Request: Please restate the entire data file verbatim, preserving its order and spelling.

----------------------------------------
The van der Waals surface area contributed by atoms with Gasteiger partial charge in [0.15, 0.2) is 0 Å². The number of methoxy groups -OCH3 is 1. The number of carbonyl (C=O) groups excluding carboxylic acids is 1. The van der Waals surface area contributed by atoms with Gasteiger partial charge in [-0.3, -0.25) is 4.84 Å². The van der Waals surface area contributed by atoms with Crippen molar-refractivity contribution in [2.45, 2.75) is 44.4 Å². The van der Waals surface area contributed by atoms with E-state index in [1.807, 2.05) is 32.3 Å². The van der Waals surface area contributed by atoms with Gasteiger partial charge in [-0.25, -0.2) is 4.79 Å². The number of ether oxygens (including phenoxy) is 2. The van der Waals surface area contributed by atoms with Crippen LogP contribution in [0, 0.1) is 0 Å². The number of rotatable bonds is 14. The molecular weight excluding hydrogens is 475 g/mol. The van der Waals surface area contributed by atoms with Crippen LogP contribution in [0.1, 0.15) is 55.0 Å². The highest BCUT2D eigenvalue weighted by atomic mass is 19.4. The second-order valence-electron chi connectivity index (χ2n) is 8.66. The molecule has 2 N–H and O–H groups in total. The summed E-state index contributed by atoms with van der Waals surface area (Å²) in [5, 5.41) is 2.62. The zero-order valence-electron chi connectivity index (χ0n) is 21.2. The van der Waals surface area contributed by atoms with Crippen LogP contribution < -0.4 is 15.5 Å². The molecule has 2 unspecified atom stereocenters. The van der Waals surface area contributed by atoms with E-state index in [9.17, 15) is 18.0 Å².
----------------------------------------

The van der Waals surface area contributed by atoms with Gasteiger partial charge in [0.15, 0.2) is 0 Å². The number of methoxy groups -OCH3 is 1. The number of carbonyl (C=O) groups excluding carboxylic acids is 1. The van der Waals surface area contributed by atoms with Gasteiger partial charge in [-0.3, -0.25) is 4.84 Å². The van der Waals surface area contributed by atoms with Crippen molar-refractivity contribution in [2.45, 2.75) is 44.4 Å². The van der Waals surface area contributed by atoms with E-state index in [1.807, 2.05) is 32.3 Å². The van der Waals surface area contributed by atoms with Gasteiger partial charge in [-0.25, -0.2) is 4.79 Å². The number of ether oxygens (including phenoxy) is 2. The van der Waals surface area contributed by atoms with Crippen LogP contribution in [0, 0.1) is 0 Å². The number of rotatable bonds is 14. The molecular weight excluding hydrogens is 475 g/mol. The van der Waals surface area contributed by atoms with Crippen LogP contribution in [0.1, 0.15) is 55.0 Å². The highest BCUT2D eigenvalue weighted by atomic mass is 19.4. The second-order valence-electron chi connectivity index (χ2n) is 8.66. The molecule has 2 N–H and O–H groups in total. The summed E-state index contributed by atoms with van der Waals surface area (Å²) in [5, 5.41) is 2.62. The zero-order valence-electron chi connectivity index (χ0n) is 21.2. The van der Waals surface area contributed by atoms with Crippen LogP contribution < -0.4 is 15.5 Å². The molecule has 2 unspecified atom stereocenters. The van der Waals surface area contributed by atoms with E-state index in [9.17, 15) is 18.0 Å².